Of course, realizations like that are never forever. Like an ‘iffy’ cell signal; sometimes I’m connected and sometimes I’m not. This Galut exile was the epic loss of connection with truth; we totally fell for all the delusions of externalities, circumstances, and impulse. The promised Geula redemption will come about when we, as a people, will return to our roots as the radical truth seekers that we once were and always will be.

All of this is brought home to me by my self imposed temporary ugliness and smelliness. I know that the stench and ‘grodiness’ (one of my kid’s words) is external to my true essence; underneath, just like you, I’m beautiful and really don’t smell like the men’s bathroom at the Vince Lombardi Rest Stop on the New Jersey Turnpike. But sometimes I’ve gotta embrace the false externals of apperance and sensory experience so that next week, the clean clothes, the luxorious hot showers, the shave and haircut will bring me to back to the truth of who I really am.

And I can’t wait!

The Cognitive Parent: Parshat Matot-Maasay & Teaching Boundaries

We all want the best for our children. We want them to grow into adulthood filled with happiness, health, and accomplishment. 

To do that we must teach them about boundaries. 

That’s the lesson we learn in this week’s parsha when we read about the boundaries of the Land Of Israel (you can read about them here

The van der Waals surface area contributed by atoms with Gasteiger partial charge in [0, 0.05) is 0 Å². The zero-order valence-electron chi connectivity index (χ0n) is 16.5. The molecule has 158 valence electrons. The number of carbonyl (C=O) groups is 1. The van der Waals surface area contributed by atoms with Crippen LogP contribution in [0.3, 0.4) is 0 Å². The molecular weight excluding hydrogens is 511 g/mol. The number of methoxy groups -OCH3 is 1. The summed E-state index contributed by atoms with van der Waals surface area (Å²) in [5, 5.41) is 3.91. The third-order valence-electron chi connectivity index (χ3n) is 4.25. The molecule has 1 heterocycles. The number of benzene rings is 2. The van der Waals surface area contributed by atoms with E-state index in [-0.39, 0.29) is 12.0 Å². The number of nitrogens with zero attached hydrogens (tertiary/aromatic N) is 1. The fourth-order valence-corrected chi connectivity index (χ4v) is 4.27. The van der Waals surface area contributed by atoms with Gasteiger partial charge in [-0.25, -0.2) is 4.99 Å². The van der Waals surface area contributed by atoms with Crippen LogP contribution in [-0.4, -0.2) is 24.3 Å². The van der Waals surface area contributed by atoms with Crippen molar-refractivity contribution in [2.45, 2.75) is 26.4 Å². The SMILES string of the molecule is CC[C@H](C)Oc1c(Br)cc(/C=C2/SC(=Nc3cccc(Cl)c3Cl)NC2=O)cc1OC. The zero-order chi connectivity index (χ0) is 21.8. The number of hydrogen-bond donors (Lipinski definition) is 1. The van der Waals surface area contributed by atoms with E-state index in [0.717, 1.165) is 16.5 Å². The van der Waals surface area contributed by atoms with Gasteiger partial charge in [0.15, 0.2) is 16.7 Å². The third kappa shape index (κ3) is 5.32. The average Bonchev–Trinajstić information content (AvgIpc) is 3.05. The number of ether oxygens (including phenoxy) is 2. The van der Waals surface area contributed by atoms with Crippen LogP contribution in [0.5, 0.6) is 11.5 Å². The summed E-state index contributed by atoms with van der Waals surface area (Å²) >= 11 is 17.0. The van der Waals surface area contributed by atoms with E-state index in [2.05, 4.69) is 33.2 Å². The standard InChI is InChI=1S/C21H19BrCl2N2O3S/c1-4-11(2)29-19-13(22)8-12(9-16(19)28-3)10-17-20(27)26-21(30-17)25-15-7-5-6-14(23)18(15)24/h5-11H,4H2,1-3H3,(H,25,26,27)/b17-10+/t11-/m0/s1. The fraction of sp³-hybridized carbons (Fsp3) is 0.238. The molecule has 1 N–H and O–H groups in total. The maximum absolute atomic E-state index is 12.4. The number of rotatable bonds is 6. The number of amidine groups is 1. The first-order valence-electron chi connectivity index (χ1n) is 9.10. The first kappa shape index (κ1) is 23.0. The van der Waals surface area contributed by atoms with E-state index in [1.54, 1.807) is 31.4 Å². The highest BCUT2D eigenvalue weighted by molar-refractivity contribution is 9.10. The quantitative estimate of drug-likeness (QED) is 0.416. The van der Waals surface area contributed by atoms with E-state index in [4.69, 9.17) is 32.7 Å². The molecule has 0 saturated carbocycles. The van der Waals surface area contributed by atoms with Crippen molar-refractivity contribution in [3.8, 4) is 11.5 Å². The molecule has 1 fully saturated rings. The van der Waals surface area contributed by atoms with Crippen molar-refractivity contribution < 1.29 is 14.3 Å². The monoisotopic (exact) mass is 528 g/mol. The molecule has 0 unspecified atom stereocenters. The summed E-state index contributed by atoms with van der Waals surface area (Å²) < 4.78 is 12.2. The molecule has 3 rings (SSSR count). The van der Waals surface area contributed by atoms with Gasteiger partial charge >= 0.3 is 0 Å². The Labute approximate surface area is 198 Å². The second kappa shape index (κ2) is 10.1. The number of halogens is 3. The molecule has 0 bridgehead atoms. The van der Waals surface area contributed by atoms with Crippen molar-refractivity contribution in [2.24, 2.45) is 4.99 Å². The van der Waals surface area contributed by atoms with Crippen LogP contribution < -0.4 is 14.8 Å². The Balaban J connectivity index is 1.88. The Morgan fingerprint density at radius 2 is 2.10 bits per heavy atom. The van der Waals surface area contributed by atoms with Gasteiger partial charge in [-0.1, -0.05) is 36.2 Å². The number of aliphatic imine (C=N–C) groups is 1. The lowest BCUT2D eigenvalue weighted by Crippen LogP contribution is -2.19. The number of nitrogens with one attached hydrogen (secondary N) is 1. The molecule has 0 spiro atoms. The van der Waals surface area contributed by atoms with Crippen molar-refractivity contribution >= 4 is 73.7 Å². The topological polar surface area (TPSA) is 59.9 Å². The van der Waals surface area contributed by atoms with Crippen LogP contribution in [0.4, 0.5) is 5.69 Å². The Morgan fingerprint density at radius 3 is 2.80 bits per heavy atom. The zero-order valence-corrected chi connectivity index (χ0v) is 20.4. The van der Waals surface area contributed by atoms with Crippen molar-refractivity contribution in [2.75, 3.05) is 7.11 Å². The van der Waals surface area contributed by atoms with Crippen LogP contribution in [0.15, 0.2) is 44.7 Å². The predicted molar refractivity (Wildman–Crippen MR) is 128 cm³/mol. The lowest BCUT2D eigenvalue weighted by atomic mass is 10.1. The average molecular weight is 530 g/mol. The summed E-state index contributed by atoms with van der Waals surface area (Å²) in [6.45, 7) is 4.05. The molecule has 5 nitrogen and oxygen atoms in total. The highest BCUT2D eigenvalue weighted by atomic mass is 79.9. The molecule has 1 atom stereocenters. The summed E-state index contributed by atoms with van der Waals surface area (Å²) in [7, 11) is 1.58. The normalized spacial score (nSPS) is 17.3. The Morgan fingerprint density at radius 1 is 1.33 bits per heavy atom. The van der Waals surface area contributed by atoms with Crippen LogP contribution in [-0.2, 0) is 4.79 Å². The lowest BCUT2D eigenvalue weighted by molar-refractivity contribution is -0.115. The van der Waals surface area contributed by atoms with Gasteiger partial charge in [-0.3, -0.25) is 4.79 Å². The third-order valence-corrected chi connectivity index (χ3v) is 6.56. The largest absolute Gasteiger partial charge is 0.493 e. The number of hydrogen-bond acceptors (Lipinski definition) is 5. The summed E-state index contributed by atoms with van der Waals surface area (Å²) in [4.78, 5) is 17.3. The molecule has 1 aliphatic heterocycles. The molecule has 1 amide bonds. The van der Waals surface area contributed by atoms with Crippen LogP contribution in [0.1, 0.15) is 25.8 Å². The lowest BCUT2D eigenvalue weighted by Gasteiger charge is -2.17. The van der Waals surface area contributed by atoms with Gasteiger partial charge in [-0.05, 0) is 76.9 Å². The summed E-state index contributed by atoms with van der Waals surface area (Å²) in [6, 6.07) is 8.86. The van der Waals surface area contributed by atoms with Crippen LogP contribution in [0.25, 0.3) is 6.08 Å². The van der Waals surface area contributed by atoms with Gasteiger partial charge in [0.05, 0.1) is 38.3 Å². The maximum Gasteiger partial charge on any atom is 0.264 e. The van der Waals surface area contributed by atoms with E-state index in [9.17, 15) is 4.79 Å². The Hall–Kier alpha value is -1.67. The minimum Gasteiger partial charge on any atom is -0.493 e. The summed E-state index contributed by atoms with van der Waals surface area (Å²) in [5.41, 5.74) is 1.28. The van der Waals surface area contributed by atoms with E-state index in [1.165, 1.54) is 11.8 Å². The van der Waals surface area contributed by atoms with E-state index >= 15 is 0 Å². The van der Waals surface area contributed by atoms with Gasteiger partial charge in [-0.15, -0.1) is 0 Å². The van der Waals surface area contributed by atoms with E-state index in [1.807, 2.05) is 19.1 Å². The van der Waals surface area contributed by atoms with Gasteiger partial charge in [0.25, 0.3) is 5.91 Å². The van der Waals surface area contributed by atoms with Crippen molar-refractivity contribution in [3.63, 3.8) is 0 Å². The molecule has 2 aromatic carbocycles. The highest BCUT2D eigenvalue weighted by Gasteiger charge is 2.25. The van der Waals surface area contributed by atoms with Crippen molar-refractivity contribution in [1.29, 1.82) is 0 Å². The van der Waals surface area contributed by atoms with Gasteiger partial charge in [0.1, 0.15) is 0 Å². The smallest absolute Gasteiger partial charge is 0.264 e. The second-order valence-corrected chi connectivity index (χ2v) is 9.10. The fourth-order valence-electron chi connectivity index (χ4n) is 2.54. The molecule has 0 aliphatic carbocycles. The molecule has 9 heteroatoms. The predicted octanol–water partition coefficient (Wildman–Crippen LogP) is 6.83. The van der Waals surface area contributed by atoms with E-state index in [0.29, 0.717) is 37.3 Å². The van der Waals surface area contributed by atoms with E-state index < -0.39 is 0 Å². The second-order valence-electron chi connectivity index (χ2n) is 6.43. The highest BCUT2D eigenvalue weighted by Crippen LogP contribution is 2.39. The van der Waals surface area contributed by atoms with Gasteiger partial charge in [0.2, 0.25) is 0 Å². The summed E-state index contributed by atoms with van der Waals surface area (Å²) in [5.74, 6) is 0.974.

The Land Of Israel is a magical place; when we follow the rules the Land yields unparalleled treasures. This mysterious power however only exists within the boundaries set by God. Inside those boundaries: boundless potential. Outside those boundaries: nothing special. 

The same applies to each of us: within the boundaries of self respect and decency we can access our potential. If we violate our boundaries or violate the boundaries of others we fritter away our power. 

​So how do we teach our children boundaries? Here are a few ways that have worked for me:

1) Teach right from wrong and live it! Life is complex. Each of us needs to know ​what’s in and what’s out. Our kids need to know that too. As their parents, we are their most important teachers. 

2) Teach them that it’s okay to say no. If there is anything that the Facebook generation needs to know is that ‘no’ is a good thing. While we all grew up with social pressure, kids today seem to be under so much more. That’s why they need you to tell them that they can say no to unwanted requests for friendships and activities that violate their values and goals. They need to know that they can turn to you for support especially when their no is met with derision.